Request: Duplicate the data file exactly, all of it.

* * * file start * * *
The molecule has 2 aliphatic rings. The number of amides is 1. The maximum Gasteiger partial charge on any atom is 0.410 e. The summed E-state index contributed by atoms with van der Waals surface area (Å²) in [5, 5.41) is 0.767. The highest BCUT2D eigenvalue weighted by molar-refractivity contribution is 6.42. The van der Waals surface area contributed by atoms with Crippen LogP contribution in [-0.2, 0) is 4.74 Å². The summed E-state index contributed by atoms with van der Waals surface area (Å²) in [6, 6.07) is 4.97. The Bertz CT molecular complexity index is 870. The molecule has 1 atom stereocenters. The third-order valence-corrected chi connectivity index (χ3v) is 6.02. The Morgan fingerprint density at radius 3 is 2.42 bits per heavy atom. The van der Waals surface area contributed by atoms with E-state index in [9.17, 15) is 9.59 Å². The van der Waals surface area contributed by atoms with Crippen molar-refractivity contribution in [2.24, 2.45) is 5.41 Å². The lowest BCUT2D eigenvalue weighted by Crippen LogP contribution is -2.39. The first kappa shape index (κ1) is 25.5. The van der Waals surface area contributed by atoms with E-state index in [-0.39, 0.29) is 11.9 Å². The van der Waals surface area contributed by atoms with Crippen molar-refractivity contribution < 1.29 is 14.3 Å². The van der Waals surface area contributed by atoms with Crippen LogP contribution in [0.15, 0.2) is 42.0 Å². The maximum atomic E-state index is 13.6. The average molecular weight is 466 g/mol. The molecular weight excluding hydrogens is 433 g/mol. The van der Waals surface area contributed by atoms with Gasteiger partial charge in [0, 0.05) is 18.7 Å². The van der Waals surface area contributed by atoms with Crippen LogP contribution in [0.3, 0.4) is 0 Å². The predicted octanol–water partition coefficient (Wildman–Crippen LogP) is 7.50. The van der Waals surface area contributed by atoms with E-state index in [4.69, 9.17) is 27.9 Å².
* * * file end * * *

The molecule has 2 aliphatic rings. The number of amides is 1. The maximum Gasteiger partial charge on any atom is 0.410 e. The summed E-state index contributed by atoms with van der Waals surface area (Å²) in [5, 5.41) is 0.767. The highest BCUT2D eigenvalue weighted by molar-refractivity contribution is 6.42. The van der Waals surface area contributed by atoms with Crippen LogP contribution in [-0.2, 0) is 4.74 Å². The summed E-state index contributed by atoms with van der Waals surface area (Å²) in [6, 6.07) is 4.97. The Bertz CT molecular complexity index is 870. The molecule has 1 atom stereocenters. The third-order valence-corrected chi connectivity index (χ3v) is 6.02. The Morgan fingerprint density at radius 3 is 2.42 bits per heavy atom. The van der Waals surface area contributed by atoms with E-state index in [9.17, 15) is 9.59 Å². The van der Waals surface area contributed by atoms with Crippen molar-refractivity contribution in [2.24, 2.45) is 5.41 Å². The lowest BCUT2D eigenvalue weighted by Crippen LogP contribution is -2.39. The first kappa shape index (κ1) is 25.5. The van der Waals surface area contributed by atoms with E-state index in [-0.39, 0.29) is 11.9 Å². The van der Waals surface area contributed by atoms with Crippen molar-refractivity contribution < 1.29 is 14.3 Å². The van der Waals surface area contributed by atoms with Crippen LogP contribution in [0.15, 0.2) is 42.0 Å². The maximum atomic E-state index is 13.6. The average molecular weight is 466 g/mol. The molecular weight excluding hydrogens is 433 g/mol. The van der Waals surface area contributed by atoms with Gasteiger partial charge in [0, 0.05) is 18.7 Å². The van der Waals surface area contributed by atoms with Crippen LogP contribution in [0.3, 0.4) is 0 Å². The predicted octanol–water partition coefficient (Wildman–Crippen LogP) is 7.50. The van der Waals surface area contributed by atoms with E-state index in [4.69, 9.17) is 27.9 Å².